Building The Arch: Topic Clusters & Pillar Pages

Building The Arch: Topic Clusters & Pillar Pages

April 8, 2020
(Reading time: 3 - 5 minutes)

Imagine an archway opening through a wall.

The wall is all the noise and distractions that prevent people from finding your business. While your website helps to create an opening, there are several other stones that help support your marketing efforts needed to help build the arch opening. 

Notwithstanding, everything has to start with a foundation, for the purpose of these series of blogs we are going to start with the topic clusters and pillar pages

Search Has Changed

I have a little secret for you - search has changed! With Google’s latest major update (BERT), the search engine can better understand words and phrases much as a toddler does. This goes right along with how we, as search engine users search. Long gone are the days of searching for a short phrase such as “exterminators Wilkesboro, NC” or “fence companies Asheville.”

According to Ahrefs, 64% of search queries today contain four words or more. For example, using the previous phrases, it may be something more like “termite extermination companies near me” or “who can install a white picket fence near me.” This is thanks to voice search devices like Alexa, Google Home, and Siri.

What are topic clusters?

Topic ClustersAs the saying goes “You can’t see the forest for the trees” applies to what blogging and content generation was just a few years ago. Blogs and content were written to rank for a specific keyword or short keyword phrase, the trees. The pages only existed to serve information for the one keyword on that page.

Topic clusters, in this example, are the “forests” that help us stay organized. It is a collection of blog posts, landing pages, website content, and more. Much like the meandering trails through a forest that merge, branch off, and circle back around to one another, so does the linking between all the pages in a topic cluster.

What is a pillar page?

Pillar PageA pillar page or “skyscraper content” is simply a page that has a longer format than a blog post or “normal” page. They will average around 3,000 words or more and cover all aspects of a specific topic. They will form the foundation on which a topic cluster is built and are a comprehensive piece that covers said topic.

HubSpot also has an excellent description of a pillar page: 

A pillar page is the basis on which a topic cluster is built. A pillar page covers all aspects of the topic on a single page, with room for more in-depth reporting in more detailed cluster blog posts that hyperlink back to the pillar page. Pillar pages broadly cover a particular topic, and cluster content should address a specific keyword related to that topic in-depth.

The pillar page gives the audience a chance to start down the large well-traveled path through the forest. Along the path, they have a chance to learn more about the topic and go really in-depth on another trail. Alternatively, they may be dropped in on the less traveled trail (blog or landing page) and find their way back to the main trail or the pillar page.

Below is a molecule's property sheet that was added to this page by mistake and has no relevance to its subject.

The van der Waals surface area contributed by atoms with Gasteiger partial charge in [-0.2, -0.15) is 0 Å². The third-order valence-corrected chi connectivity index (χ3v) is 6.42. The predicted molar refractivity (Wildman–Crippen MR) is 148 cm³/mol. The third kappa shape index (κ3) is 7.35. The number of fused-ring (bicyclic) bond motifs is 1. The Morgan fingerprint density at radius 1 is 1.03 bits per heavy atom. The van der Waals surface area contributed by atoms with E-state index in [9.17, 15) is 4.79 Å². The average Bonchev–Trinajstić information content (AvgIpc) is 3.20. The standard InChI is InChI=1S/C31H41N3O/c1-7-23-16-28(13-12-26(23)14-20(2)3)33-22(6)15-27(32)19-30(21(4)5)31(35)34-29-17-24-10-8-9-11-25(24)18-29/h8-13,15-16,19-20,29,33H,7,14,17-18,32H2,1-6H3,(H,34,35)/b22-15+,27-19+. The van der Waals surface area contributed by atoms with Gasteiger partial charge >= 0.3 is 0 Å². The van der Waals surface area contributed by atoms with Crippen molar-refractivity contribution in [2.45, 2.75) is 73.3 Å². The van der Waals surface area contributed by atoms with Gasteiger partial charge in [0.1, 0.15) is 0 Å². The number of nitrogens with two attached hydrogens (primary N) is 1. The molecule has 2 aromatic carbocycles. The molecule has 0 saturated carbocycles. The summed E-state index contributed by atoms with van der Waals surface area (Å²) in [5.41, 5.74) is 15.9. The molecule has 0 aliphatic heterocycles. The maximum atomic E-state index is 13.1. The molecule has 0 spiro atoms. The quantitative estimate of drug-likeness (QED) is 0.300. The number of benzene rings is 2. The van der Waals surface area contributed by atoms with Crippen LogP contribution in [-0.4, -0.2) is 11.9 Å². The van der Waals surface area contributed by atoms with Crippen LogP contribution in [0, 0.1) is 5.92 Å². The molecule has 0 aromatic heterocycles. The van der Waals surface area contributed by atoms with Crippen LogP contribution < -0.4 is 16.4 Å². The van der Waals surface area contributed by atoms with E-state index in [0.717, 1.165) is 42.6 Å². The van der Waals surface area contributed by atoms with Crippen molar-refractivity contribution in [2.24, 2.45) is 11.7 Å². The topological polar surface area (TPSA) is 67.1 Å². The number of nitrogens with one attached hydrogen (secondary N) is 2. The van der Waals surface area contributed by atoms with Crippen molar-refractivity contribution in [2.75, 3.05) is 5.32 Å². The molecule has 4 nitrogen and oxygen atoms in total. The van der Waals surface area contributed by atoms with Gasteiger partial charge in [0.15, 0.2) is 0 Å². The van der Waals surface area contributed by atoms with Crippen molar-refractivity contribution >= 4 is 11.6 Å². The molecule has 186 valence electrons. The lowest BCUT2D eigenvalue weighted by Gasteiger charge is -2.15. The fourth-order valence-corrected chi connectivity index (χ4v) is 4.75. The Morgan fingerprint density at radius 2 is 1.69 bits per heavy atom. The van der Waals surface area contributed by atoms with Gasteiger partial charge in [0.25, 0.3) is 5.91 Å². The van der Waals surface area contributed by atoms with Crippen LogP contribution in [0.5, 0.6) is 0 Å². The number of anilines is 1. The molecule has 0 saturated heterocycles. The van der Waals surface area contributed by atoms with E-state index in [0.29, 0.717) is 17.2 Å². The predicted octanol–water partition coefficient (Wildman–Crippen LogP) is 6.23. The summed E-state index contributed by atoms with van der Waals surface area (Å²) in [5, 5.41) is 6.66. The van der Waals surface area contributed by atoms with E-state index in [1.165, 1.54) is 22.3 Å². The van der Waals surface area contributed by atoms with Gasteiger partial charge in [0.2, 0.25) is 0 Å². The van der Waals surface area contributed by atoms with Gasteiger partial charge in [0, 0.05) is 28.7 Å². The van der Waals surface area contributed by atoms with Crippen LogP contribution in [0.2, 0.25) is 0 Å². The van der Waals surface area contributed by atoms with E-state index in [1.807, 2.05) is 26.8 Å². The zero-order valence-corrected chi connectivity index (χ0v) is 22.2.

When creating a pillar page you have to think like Goldilocks, not too big and not too small but just right. For example, if you created a page targeting “school marketing” it may be too broad to try to rank. However, if you created a page discussing “Private School Marketing in Western North Carolina,” it may be too narrow. A better pillar page maybe something like “K-12 Private School Marketing.”

Now on the surface, it may seem like topics and keywords are the same. However, they appear similar but they are slightly different. Think of the topic as the overview, it’s focused but yet still broad. It gives you just enough information to broadly cover everything.

Your keyword cluster is going to go much more in-depth and will be used on your blogs, landing pages, or other stones in our arch. 

The benefits of topic clusters and pillar pages

As I mentioned the way we search today has changed and along with it how the search engines rank and prioritize your content. Like a commander on a battlefield, you must have a strategy, in our case, it is a content strategy composed of pillar pages and topic clusters. 

Between these two it will help you do the following:

  • It improves your SEO and ultimately your rankings in the search engines. According to Brafton, “50% of visitors are more likely to click a result if the brand appears multiple times in search engine results.”
  • Pillar pages and topic clusters will help enable your visitors to peruse your site more to find the answers they are looking for.
  • It helps you build authority and trust. You know that you are experienced in your field, and your customers may know; However, does Google know you are an expert? The only way to prove your expertise to Google is by putting it on the web.

Final Thoughts

There is one thing I would like for you to walk away with after reading this, that being pillar pages and topic clusters are the foundation to helping you to break through the wall of noise and distractions that are preventing people from finding your business.

Next up we will discuss blogging and how it helps add another stone into the archway we are building. If you find yourself being overwhelmed and in need of help, feel free to contact us and we will be glad to help you better understand your content strategy, pillar pages or topic clusters!

Chad Treadway

Written by:  |  April 8, 2020

Chad is a Partner and our Chief Smarketing Officer. He will help you survey your small business needs, educating you on your options before suggesting any solution. Chad is passionate about rural marketing in the United States and North Carolina. He also has several certifications through HubSpot to better assist you with your internet and inbound marketing.

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